BERLIN — German Chancellor Gerhard Schroeder offered his deepest condolences Tuesday for relatives of those killed in the Concorde crash near Paris.
"Germany and France are united in their horror over the accident, in mourning for the victims and in sympathy for their families," Schroeder said in a statement.
The chancellor said his transport minister, Rheinhard Klimmt, was en route to the crash scene. Schroeder canceled his evening appointments to stay on top of developments. The German Foreign Ministry has set up crisis centers in Berlin and at the German Embassy in Paris.
The passengers — all German tourists — were flying by Concorde to New York City, where they were joining the luxury cruise ship MS Deutschland, flagship of the Peter Dielmann Shipping Company, a tour operator based in the northern German town of Neustadt in Holstein.
The Air France Concorde was en route to New York City when it crashed Tuesday in Gonesse outside Paris. All 100 passengers and nine crew onboard were killed and four others died on the ground.
Peter Dielmann, owner of the shipping company, told ZDF television that 99 of the 510 passengers booked on the MS Deutschland were to arrive on the Concorde.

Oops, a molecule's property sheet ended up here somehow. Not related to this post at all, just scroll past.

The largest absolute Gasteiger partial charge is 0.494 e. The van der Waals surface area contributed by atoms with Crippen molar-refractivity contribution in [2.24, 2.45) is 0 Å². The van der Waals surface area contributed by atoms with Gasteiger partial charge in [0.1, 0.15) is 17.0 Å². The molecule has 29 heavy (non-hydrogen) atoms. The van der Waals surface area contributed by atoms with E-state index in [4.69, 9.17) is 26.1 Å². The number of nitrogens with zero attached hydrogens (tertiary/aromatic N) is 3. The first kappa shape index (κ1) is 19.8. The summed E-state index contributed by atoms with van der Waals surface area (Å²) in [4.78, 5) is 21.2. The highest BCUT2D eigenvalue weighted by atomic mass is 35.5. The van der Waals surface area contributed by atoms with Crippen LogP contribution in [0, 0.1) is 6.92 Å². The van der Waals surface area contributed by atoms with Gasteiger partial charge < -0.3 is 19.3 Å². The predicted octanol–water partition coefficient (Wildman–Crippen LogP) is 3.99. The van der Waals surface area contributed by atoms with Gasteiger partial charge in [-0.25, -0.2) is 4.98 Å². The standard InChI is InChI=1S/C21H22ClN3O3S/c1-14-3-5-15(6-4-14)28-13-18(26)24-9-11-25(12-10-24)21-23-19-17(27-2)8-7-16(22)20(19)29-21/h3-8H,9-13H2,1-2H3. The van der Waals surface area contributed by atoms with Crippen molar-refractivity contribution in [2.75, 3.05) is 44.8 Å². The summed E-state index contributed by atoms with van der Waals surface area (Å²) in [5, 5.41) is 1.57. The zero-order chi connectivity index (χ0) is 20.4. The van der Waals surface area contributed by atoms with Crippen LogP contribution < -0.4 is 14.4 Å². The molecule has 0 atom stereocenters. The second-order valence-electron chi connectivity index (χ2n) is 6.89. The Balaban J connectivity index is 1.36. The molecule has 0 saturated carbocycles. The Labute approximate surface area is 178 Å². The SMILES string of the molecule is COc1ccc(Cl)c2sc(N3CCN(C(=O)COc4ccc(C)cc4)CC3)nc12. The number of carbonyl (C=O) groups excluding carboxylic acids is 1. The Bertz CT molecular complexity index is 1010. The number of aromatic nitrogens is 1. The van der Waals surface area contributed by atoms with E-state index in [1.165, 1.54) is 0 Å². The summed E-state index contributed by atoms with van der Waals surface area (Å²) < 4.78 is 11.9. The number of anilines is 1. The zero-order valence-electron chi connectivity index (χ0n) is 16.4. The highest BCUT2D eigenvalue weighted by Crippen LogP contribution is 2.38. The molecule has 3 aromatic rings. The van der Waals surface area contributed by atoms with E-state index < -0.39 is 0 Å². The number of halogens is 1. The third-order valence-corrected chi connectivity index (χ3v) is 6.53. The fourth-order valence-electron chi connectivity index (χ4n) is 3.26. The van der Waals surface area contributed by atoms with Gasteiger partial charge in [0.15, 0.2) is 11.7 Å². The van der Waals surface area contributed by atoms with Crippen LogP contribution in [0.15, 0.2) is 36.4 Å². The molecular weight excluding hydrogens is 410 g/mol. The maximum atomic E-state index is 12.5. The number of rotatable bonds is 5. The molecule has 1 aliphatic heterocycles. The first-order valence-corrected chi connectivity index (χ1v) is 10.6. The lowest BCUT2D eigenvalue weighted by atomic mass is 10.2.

The Frankfurt international airport said a number of passengers took flights from Frankfurt to Paris on Tuesday to join the Concorde flight. The airport spokesman had no further information on the passengers' points of origin.
The shipping company set up its own hotline for relatives.
The MS Deutschland, built by a Kiel shipyard in 1998 in the style of the Golden '20s, holds up to 520 passengers. The five-star luxury ship was to leave Tuesday from New York on a 16-day cruise through the Caribbean and the Panama Canal to Manta, Ecuador. From there it was to sail to Tahiti, then on to Sydney, Australia, for the Olympics.
After short cruises in the Baltic, North and Mediterranean seas, the MS Deutschland, Dielmann's flagship, began its first round-the-world excursion in November 1998.